The Knicks' Song Remains the Same

The offseason can't come soon enough

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    NEWSLETTERS

    A lasting lesson of the Jets' run to the AFC Championship Game is that we should be very careful before declaring a team out of playoff chances until they are actually totally out of playoff chances.

    So we won't say that there's absolutely no way that the Knicks make the playoffs this season. We'll just say that if they make the playoffs there's going to be a lot of heart attack victims flooding New York City emergency rooms because of the shock.

    The Knicks got run out of the Twin Cities by the Timberwolves on Sunday night which is embarrassing enough on its face. Only the Nets have won fewer games than the Wolves and the Knicks thumped Jersey 132-105 at the Garden last Tuesday.

    The Knicks also led Sunday night's game 22-9 early in the first quarter before putting a halt to their efforts. Finally, the loss made it a two-loss weekend after Saturday night's dismal performance against a Wizards team that is only slightly better than the T-Wolves.

    That means they closed January with a 6-9 record, a record that looks a lot worse when you recall that they opened the month with three straight wins. There aren't any buttons left for Mike D'Antoni to push, unless you think re-inserting Larry Hughes into the lineup has some kind of Ponce de Leon-style restorative powers.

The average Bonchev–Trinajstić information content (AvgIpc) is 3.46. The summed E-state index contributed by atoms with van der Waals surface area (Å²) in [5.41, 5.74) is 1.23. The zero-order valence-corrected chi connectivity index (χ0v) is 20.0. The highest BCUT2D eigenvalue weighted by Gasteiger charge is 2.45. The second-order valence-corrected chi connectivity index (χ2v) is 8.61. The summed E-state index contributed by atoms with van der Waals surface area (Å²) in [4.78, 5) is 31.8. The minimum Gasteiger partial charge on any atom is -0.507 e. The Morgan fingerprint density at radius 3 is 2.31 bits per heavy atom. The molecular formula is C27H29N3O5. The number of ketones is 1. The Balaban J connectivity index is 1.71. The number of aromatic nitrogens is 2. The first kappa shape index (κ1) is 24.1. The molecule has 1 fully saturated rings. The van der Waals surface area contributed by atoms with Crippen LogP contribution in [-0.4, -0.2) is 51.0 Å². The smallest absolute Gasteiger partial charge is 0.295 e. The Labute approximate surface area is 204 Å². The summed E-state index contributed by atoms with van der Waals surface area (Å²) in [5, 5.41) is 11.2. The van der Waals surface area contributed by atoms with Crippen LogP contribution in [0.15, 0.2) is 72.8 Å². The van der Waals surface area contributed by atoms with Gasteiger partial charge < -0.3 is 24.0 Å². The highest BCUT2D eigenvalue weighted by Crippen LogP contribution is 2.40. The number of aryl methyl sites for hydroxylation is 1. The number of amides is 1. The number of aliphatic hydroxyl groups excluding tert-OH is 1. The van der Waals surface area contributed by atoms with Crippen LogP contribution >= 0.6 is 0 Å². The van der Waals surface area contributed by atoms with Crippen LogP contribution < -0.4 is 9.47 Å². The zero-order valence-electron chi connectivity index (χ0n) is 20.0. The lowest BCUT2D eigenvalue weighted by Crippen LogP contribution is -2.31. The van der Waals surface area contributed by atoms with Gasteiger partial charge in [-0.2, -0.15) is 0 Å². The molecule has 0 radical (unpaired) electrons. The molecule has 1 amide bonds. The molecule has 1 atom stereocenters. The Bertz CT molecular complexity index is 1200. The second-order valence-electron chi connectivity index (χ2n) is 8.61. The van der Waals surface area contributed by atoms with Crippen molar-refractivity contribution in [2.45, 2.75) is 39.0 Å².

They're talking about trades, perhaps for Tracy McGrady, but it's a serious longshot to believe that McGrady or any other player without a long-term contract is going to come in and make for a different outcome at this point.

    A new point guard would be nice. It won't help the team make the playoffs, but there's some public good to seeing less of Chris Duhon. Some new blood couldn't hurt at this point, if only to limit the wear and tear on the short rotation D'Antoni's using. Unless you find a way to dump Jared Jeffries or Eddy Curry, it's all going to amount to window dressing and limiting the amount of chances the Jazz have to wind up with John Wall, though.

    Things looked different when the season began, but this is just another chapter in the same book the Knicks have been writing for years. We know how the rest of the story goes and continue hoping that this summer brings the chapter we've been promised for so long.

    Josh Alper is a writer living in New York City and is a contributor to FanHouse.com and ProFootballTalk.com in addition to his duties for NBCNewYork.com.